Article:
I’ve spent many hours working on creating content, on and offline, that you can only hope will be valued and enjoyed by customers, members, donors and the like. It’s great fun to start with a concept and take it right through to completion but most of all I’ve enjoyed producing content to set free online, utilising the new media that is now so readily available at no cost.
Reach large or small audiences through a variety of channels. If you have no online strategy, have a think about some small things you can do to get your message out there, which supports your mission and organisation’s values and will be consumed by your supporters.
Here are a few ideas to get you going:
It’s an obvious one and most organisations have them now but so many are done so poorly. The user experience is important. Get a few people, unfamiliar if possible to the site, to test out the user friendliness. Can they find all the information they need? Is it easy to navigate? Do all the links work properly? Is the design and layout attractive to the eye and is there enough content to keep the user on your website? Donation buttons, correct ‘Contact Us’ information and ease of contacting (email address, telephone, social media site links – we’ll come onto that later). The website is the first place people will find you or keep returning to, to get news updates or to donate through. Keep content fresh and accurate.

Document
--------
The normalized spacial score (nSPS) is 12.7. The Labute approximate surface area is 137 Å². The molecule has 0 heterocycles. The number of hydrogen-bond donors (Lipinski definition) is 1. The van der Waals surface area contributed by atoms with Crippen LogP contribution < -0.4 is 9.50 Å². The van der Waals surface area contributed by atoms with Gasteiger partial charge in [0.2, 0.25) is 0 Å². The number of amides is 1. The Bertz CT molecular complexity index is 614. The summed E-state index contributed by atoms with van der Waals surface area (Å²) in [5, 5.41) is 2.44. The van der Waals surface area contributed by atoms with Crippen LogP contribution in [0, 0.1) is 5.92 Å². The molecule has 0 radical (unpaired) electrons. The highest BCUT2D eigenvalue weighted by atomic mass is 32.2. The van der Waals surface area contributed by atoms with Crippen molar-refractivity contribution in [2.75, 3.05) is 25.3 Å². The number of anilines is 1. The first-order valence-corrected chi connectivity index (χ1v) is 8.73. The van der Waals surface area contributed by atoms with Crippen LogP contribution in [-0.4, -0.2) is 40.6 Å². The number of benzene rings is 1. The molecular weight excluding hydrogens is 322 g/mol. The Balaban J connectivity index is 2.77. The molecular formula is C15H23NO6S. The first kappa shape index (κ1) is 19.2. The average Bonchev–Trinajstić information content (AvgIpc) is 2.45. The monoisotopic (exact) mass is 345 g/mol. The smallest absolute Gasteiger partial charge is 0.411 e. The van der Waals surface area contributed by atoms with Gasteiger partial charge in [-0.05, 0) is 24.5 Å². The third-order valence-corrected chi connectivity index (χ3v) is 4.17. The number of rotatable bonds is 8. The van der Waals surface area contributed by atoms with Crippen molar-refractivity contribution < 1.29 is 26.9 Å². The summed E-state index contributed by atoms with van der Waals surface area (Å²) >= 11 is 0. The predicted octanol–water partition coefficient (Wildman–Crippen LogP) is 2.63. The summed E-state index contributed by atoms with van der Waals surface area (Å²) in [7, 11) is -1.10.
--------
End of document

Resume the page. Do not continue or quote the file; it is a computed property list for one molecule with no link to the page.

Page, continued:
On Facebook, it’s an organisational page you need and NOT a profile page that individuals have. It’s against Facebook rules to use profiles for organisations, so make the change over if you are using a profile. Again it’s important to have accurate and fresh information on your page. Use stories, links, photos and news to update the content and keep your organisation in your followers minds.
Tweeting is microblogging and posts your tweets in real time. Have conversations with followers in and outside your circle using hashtags (#). For example, Connecting Up (@connectingup) has fortnightly tweetchats on the hashtag #npau where you can join in the conversation and have your say. You’ll find more if you experiment and spend time looking to see what others are doing. If you do that though, look for the larger, multinational organisations who have dedicated digital staff. Search ‘Frequently Asked Questions’ or ‘Twitter Basics’ if you’re just getting started and need help to begin. The more advanced will have Twitter widgets embedded into their webpages to populate the most recent tweets.
More to follow…